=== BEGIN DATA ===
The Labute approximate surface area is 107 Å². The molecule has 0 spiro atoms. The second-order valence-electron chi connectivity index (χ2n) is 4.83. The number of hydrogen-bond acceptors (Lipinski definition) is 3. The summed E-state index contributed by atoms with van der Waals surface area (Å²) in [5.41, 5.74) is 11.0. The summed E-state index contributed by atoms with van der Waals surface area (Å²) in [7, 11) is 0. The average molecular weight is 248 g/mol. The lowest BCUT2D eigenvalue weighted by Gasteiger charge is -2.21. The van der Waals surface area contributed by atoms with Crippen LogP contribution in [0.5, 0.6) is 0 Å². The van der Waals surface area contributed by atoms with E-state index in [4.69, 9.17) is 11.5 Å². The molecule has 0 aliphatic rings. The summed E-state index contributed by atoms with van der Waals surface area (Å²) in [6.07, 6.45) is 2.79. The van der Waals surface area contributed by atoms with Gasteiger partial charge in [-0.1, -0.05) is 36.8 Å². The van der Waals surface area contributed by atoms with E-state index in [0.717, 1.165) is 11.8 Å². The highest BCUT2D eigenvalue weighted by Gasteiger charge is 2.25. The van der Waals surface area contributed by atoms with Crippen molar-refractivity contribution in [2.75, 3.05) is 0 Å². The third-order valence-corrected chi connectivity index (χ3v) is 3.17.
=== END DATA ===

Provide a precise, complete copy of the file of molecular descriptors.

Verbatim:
The Labute approximate surface area is 107 Å². The molecule has 0 spiro atoms. The second-order valence-electron chi connectivity index (χ2n) is 4.83. The number of hydrogen-bond acceptors (Lipinski definition) is 3. The summed E-state index contributed by atoms with van der Waals surface area (Å²) in [5.41, 5.74) is 11.0. The summed E-state index contributed by atoms with van der Waals surface area (Å²) in [7, 11) is 0. The average molecular weight is 248 g/mol. The lowest BCUT2D eigenvalue weighted by Gasteiger charge is -2.21. The van der Waals surface area contributed by atoms with Crippen LogP contribution in [0.5, 0.6) is 0 Å². The van der Waals surface area contributed by atoms with E-state index in [4.69, 9.17) is 11.5 Å². The molecule has 0 aliphatic rings. The summed E-state index contributed by atoms with van der Waals surface area (Å²) in [6.07, 6.45) is 2.79. The van der Waals surface area contributed by atoms with Gasteiger partial charge in [-0.1, -0.05) is 36.8 Å². The van der Waals surface area contributed by atoms with E-state index in [0.717, 1.165) is 11.8 Å². The highest BCUT2D eigenvalue weighted by Gasteiger charge is 2.25. The van der Waals surface area contributed by atoms with Crippen molar-refractivity contribution in [2.75, 3.05) is 0 Å². The third-order valence-corrected chi connectivity index (χ3v) is 3.17.